Migrating to Pelican

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Initially this was going to be a post about deploying my newly created website to Dokku.

However, while I was contemplating the ins and outs of the migration, I decided that because my site relied so little on the dynamic features that the Flask framework provided, I decided to instead meet the following goals:

Criterion two is really just an extension of three, so we'll consider those to be merged, giving us two real problems:

Platform

The first goal was solved by researching various blogs and simply searching for static python blogging platforms. I quickly found Alex Raichev's website, and I liked it quite a bit. As it was stated - quite obviously - at the bottom of the page, the site ran on pelican, a blogging platform that was already the frontrunner of my search.

I took a look at the source of his site, but unfortunately there didn't seem to be any references to the source templates or content, only the compiled files. I did decide to settle with pelican though (or at least give it a shot), and give it a shot I did.

I created a basic website with pelican's website generator, as per their docs:

    virtualenv venv --python=python2.7
    source venv/bin/activate
    pip install pelican Markdown
    pelican-quickstart

After digging around in the documentation some more, I decided to just start modifying config files and tweaking things until I achieved a workable result. It took me a while to realize that the theme of the website is structured separately from the content, so I copied the pelican simple theme into my project directory and began modifying those templates.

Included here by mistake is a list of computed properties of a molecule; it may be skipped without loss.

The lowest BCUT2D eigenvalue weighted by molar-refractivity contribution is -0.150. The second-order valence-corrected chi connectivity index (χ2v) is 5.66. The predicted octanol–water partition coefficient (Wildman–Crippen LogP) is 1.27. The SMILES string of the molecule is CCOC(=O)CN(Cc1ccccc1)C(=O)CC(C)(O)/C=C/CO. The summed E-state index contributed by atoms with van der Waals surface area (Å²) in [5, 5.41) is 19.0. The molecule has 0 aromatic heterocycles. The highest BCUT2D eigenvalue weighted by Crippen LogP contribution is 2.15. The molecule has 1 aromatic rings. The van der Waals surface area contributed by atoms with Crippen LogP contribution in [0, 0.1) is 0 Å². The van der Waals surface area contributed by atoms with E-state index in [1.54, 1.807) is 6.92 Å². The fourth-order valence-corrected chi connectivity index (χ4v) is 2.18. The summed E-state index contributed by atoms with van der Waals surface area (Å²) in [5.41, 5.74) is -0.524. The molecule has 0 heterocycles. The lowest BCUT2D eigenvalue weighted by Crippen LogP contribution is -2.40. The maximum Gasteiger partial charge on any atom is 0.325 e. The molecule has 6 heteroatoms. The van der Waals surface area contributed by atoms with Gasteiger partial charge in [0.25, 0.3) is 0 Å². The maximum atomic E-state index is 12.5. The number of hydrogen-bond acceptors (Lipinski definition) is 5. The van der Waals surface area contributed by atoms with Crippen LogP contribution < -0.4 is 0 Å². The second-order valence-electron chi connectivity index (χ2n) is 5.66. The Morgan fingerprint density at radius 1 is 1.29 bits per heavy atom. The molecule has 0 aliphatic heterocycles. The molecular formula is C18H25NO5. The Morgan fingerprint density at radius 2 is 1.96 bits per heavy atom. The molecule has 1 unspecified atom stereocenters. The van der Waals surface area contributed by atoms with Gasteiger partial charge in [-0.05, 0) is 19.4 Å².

So I tweaked and tweaked, until I finally managed a semi-decent replica of my Flask-based homepage. When I reached that point, I began to migrate all of my pre-existing Markdown pages to the slightly different pelican format - all in all a painless process.

Host

I'd previously hosted websites using GitHub Pages, specifically for my high school's FIRST Robotics team - MaxTech 4343. After some deliberation, I decided that hosting on GitHub would fit all of my requirements - cheap (GitHub Pages is free), reliable (99.9919% uptime over the past month), and simple to upload to (done with a git commit && git push).

However, the deployment process wasn't quite as easy as it appeared at first glance as the master branch would display the website, but I also wanted to store the source in the same repository.

After a quick round of googling, I came upon a magical tool - ghp-import, aka GitHub Pages Import. It's essentially a python module, which, when installed in conjunction with pelican, allows the developer to simply run make github on a branch, and the website source would be compiled with pelican and put on the gh-pages branch. It was exactly the tool I needed, but with some minor configuration necessary.

First I installed it:

    pip install ghp-import

I then had to move the source to another branch, as the compiled site should reside on master:

    git checkout -b source

I also had to update the Makefile to reflect these new changes:

    github: publish
        ghp-import -b master $(OUTPUTDIR)
        git push origin master

After all of these simple steps, I now had a functioning pelican site on GitHub Pages.